The basic requirement for being a language interpreter or translator is fluency in at least two languages. The educational background of an interpreter or a translator may vary considerably, but it is generally considered a good idea to possess a bachelor’s degree. A number of translators and interpreters additionally complete training programs that are specific to their jobs. Regarding the backgrounds of interpreters and translators, while it is not necessary for a successful worker in the field to have been raised in a bilingual environment, it is important to note that many interpreters and translators working in the field grew up in environments where they frequently spoke two languages.
Students can begin to prepare for careers in translation and interpretation as early as in high school, when they may begin foreign language courses, as well as courses in writing and comprehension and computer proficiency. It is also helpful to read extensively on numerous subjects and spend time abroad or in environments where the languages potential translators and interpreters wish to learn are spoken to increase familiarity and fluency. It is not necessary to major in a language to work with it as a translator or as an interpreter, although some people in the field do so successfully.
In the United States, it is currently not necessary to obtain any universal form of certification to work as a language interpreter and translator. However, there are a number of different tests and examinations interpreters and translators can complete to demonstrate their proficiencies in various areas; certifications from completing these tests and examinations may make such candidates more appealing to potential employers in different fields. As an example, the American Translators Association can provide certification in 24 different languages beyond English to help its members demonstrate their competencies.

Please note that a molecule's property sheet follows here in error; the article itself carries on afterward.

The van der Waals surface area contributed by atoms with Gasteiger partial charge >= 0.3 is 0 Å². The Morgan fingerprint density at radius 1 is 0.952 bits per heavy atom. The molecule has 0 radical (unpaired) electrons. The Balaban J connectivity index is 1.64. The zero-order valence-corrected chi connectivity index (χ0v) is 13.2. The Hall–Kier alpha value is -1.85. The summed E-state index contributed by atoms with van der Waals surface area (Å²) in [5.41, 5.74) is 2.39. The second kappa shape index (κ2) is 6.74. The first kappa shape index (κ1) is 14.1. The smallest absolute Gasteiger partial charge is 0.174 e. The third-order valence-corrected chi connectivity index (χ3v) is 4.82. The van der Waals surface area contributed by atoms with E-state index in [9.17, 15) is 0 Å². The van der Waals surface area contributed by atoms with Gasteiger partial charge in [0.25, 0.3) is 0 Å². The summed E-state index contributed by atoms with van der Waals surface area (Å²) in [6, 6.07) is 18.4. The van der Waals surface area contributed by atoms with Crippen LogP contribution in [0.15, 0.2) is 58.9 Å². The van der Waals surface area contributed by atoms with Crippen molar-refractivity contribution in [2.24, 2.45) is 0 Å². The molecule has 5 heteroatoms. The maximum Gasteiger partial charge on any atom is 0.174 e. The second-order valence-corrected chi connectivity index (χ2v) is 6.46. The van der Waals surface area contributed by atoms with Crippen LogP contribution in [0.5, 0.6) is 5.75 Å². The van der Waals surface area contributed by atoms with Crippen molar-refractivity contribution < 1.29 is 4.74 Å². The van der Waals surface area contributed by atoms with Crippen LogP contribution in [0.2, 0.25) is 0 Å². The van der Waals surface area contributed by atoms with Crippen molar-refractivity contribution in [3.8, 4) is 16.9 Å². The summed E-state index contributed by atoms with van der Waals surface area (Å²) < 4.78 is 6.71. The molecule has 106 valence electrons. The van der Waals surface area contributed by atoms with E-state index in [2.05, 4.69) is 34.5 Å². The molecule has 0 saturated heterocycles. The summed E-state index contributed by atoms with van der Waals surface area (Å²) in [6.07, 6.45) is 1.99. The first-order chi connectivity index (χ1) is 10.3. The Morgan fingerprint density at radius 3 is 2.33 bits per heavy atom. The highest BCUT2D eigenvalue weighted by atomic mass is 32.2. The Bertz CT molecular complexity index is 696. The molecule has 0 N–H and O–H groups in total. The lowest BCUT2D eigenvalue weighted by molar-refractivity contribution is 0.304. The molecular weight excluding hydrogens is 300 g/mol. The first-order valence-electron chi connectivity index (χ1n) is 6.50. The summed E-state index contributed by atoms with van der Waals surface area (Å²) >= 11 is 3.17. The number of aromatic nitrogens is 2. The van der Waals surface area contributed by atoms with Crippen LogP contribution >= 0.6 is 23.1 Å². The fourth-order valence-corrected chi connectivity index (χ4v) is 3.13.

Courts linked to the Federal Government offer numerous forms of certification for particular languages, including Spanish, French, and Navajo, allowing language interpreters to work in such settings. Many municipal and state courts also offer similar versions of certification. Regarding court interpretations, the National Association of Judiciary Interpreters and Translators offers its own certification for such procedures.
A language interpreter and translator may obtain certification from a number of different professional organizations and associations in the field. The major associations are listed below.
- The American Literary Translators Association
- The American Translators Association
- The Canadian Translators and Interpreters Council
- Federation Internationale des Traducteurs
- Japan Association of Translators
- National Association of Judicial Interpreters and Translators
- Society for Technical Communication
- Society of Federal Linguists
- The Translators and Interpreters Guild
Final Thoughts on the Language Interpreter and Translator Salary